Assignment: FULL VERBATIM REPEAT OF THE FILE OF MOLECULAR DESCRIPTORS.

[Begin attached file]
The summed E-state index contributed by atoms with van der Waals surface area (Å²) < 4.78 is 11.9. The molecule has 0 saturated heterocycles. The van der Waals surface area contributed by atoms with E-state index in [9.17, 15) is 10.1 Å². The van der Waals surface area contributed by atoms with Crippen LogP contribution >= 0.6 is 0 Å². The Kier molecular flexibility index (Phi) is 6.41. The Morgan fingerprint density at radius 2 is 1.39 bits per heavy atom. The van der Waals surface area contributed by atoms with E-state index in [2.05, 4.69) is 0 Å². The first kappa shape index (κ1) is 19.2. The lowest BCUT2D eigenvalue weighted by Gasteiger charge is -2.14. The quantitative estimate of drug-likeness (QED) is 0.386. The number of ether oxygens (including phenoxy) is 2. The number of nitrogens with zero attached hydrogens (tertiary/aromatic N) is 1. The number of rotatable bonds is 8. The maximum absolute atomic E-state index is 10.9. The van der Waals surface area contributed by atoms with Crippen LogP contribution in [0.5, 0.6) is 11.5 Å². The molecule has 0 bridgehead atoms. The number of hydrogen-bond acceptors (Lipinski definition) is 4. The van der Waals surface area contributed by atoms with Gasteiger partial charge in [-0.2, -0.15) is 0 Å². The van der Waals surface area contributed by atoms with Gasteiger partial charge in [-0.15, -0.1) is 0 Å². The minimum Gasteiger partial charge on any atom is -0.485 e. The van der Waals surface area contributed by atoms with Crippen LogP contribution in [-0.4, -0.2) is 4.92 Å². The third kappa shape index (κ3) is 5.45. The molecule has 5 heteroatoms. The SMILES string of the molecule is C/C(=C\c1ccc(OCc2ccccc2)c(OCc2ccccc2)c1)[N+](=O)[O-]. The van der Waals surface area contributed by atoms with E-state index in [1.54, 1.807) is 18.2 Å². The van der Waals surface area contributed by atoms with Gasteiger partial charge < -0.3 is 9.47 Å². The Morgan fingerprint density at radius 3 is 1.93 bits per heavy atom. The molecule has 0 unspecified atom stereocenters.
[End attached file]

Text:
The summed E-state index contributed by atoms with van der Waals surface area (Å²) < 4.78 is 11.9. The molecule has 0 saturated heterocycles. The van der Waals surface area contributed by atoms with E-state index in [9.17, 15) is 10.1 Å². The van der Waals surface area contributed by atoms with Crippen LogP contribution >= 0.6 is 0 Å². The Kier molecular flexibility index (Phi) is 6.41. The Morgan fingerprint density at radius 2 is 1.39 bits per heavy atom. The van der Waals surface area contributed by atoms with E-state index in [2.05, 4.69) is 0 Å². The first kappa shape index (κ1) is 19.2. The lowest BCUT2D eigenvalue weighted by Gasteiger charge is -2.14. The quantitative estimate of drug-likeness (QED) is 0.386. The number of ether oxygens (including phenoxy) is 2. The number of nitrogens with zero attached hydrogens (tertiary/aromatic N) is 1. The number of rotatable bonds is 8. The maximum absolute atomic E-state index is 10.9. The van der Waals surface area contributed by atoms with Crippen LogP contribution in [0.5, 0.6) is 11.5 Å². The molecule has 0 bridgehead atoms. The number of hydrogen-bond acceptors (Lipinski definition) is 4. The van der Waals surface area contributed by atoms with Gasteiger partial charge in [-0.2, -0.15) is 0 Å². The van der Waals surface area contributed by atoms with Gasteiger partial charge in [-0.15, -0.1) is 0 Å². The minimum Gasteiger partial charge on any atom is -0.485 e. The van der Waals surface area contributed by atoms with Crippen LogP contribution in [-0.4, -0.2) is 4.92 Å². The third kappa shape index (κ3) is 5.45. The molecule has 5 heteroatoms. The SMILES string of the molecule is C/C(=C\c1ccc(OCc2ccccc2)c(OCc2ccccc2)c1)[N+](=O)[O-]. The van der Waals surface area contributed by atoms with E-state index in [1.54, 1.807) is 18.2 Å². The van der Waals surface area contributed by atoms with Gasteiger partial charge < -0.3 is 9.47 Å². The Morgan fingerprint density at radius 3 is 1.93 bits per heavy atom. The molecule has 0 unspecified atom stereocenters.